As for the Democratic slots Obama can fill, he must pick strong candidates, as recent picks have proven less than stellar. For example, SEC Chair Mary Jo White. Sen. Elizabeth Warren recently called White’s tenure “extremely disappointing.” Obama promised that White would reform Wall Street. “You don’t want to mess with Mary Jo,” he claimed. Instead, White sides often with the Republican commissioners and against the two Democrats. White’s “waivering” SEC consistently grants waivers to criminal firms from otherwise mandatory SEC penalties. These waivers come through commission votes, where White joins with the Republicans, while Democrats Luis Aguilar and Kara Stein generally oppose the waivers.
White halted a rule initiative begun by her predecessor that would require corporations to disclose fully how they spend shareholder funds on politics. (Though we hope to see a reversal on this choice.) Commissioners Aguilar and Stein support the proposal. More than 1.2 million shareholders have petitioned White to move the rule. Last month, 44 United States Senators asked her to advance the proposal. White, however, has not yet proceeded.
White presumably wants the President to replace Aguilar with a commissioner who will side with her, not against her on these waiver contests and rulemakings.
Instead, the president should name an excellent Democrat to replace Aguilar.
The political dynamic at the CFTC seems to be working in its reduced state of three commissioners, though we hope excellent new appointees find their way to that agency soon The CFTC now benefits from the reform-minded Democrat Sharon Bowen who joined the commission in June 2014. She’s challenged Chairman Timothy Massad on compromises with Wall Street. Before, Massad could count on Democratic cover from Democrat Mark Wetjen for votes to soften safeguards. Wetjen left the CFTC in August. The other commissioner is conservative Christopher Giancarlo who came from a Wall Street firm that promoted the market for credit default swaps and other derivatives and who maintains ties with the Koch brothers. Unregulated derivatives figured at the core of the financial crisis. Democratic Chair Massad should not wish to vote 2-1 with Giancarlo against Bowen. Ideally, Chair Massad will move toward Commissioner Bowen to advance policy.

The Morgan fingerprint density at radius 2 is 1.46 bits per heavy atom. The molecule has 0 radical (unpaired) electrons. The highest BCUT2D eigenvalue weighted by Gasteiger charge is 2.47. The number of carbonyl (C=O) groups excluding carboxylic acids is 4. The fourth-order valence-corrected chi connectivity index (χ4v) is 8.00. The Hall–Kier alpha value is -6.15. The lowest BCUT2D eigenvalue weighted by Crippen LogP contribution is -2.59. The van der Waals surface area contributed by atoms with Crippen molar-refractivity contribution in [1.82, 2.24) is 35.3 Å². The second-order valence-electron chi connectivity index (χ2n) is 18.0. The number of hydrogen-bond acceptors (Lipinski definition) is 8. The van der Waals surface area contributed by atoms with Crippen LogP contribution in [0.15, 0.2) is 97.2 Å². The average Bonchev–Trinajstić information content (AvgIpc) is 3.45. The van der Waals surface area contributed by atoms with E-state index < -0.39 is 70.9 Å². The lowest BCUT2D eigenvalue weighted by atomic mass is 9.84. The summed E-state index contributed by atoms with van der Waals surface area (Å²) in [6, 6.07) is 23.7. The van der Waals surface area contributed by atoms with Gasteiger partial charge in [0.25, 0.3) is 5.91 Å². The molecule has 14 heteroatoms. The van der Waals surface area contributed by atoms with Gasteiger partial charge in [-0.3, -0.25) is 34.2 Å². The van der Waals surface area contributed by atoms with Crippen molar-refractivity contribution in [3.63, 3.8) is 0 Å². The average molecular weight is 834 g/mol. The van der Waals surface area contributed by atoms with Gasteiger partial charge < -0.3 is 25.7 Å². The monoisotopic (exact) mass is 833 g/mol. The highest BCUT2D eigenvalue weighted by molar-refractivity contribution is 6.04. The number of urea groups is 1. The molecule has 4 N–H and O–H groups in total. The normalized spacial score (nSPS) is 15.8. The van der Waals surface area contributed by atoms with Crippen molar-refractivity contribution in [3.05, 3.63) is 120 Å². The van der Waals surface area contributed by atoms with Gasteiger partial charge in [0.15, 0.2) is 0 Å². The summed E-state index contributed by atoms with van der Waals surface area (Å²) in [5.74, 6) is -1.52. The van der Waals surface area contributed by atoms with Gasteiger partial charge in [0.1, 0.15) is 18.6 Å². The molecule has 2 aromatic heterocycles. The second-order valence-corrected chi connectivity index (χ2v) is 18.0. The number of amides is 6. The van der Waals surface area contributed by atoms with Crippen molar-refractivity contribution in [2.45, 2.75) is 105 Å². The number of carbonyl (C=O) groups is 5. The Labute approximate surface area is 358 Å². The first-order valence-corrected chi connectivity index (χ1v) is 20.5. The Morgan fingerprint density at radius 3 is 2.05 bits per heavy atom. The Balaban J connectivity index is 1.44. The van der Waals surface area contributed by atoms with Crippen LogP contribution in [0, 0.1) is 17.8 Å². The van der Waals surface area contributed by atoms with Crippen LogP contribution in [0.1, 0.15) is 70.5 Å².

Where should the president find excellent nominees? Certainly, he should not look to the revolving door between Wall Street, its law firms and trade associations and Washington. Public Citizen recently joined with Sen. Tammy Baldwin (D-Wisc.) and Rep. Elijah Cummings (D-Md.) to introduce a revolving door reform. Naming investor advocates to the SEC would be a refreshing, welcome change, especially since protecting investors is the SEC’s primary mission. The president could also name individuals with relevant experience, ideally straddling Main Street and Wall Street. Of the nation’s 6,000 public companies, 100 percent have chief financial officers who know about both widget-making and how to fund it. The academies are replete with experts, many of whom served as staffers at Washington regulatory agencies.
The financial crash of 2008, which began seven years ago this month, demonstrated that bad regulators can wreak enormous economic calamity. The president should not and need not respond to the regulatory agency vacancies with anything less than excellent choices that America deserves.